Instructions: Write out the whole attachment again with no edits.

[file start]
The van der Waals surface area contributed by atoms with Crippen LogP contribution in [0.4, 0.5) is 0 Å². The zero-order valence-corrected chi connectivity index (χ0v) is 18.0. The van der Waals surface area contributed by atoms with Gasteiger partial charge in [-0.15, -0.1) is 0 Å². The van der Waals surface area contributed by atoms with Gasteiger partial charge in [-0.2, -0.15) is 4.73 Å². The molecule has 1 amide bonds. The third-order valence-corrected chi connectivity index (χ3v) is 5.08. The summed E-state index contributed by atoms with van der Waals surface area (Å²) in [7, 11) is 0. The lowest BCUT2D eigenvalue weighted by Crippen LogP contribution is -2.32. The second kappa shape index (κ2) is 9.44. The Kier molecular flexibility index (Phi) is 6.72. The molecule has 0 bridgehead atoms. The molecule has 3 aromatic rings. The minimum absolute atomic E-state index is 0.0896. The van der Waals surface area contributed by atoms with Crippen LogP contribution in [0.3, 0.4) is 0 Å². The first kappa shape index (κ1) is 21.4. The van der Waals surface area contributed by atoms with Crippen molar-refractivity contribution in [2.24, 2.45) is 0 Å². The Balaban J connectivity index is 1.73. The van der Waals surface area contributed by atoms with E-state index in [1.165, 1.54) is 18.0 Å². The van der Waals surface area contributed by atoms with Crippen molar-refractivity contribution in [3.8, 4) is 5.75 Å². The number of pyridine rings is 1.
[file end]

The van der Waals surface area contributed by atoms with Crippen LogP contribution in [0.4, 0.5) is 0 Å². The zero-order valence-corrected chi connectivity index (χ0v) is 18.0. The van der Waals surface area contributed by atoms with Gasteiger partial charge in [-0.15, -0.1) is 0 Å². The van der Waals surface area contributed by atoms with Gasteiger partial charge in [-0.2, -0.15) is 4.73 Å². The molecule has 1 amide bonds. The third-order valence-corrected chi connectivity index (χ3v) is 5.08. The summed E-state index contributed by atoms with van der Waals surface area (Å²) in [7, 11) is 0. The lowest BCUT2D eigenvalue weighted by Crippen LogP contribution is -2.32. The second kappa shape index (κ2) is 9.44. The Kier molecular flexibility index (Phi) is 6.72. The molecule has 0 bridgehead atoms. The molecule has 3 aromatic rings. The minimum absolute atomic E-state index is 0.0896. The van der Waals surface area contributed by atoms with Crippen LogP contribution in [0.3, 0.4) is 0 Å². The first kappa shape index (κ1) is 21.4. The van der Waals surface area contributed by atoms with Crippen molar-refractivity contribution in [2.24, 2.45) is 0 Å². The Balaban J connectivity index is 1.73. The van der Waals surface area contributed by atoms with E-state index in [1.165, 1.54) is 18.0 Å². The van der Waals surface area contributed by atoms with Crippen molar-refractivity contribution in [3.8, 4) is 5.75 Å². The number of pyridine rings is 1.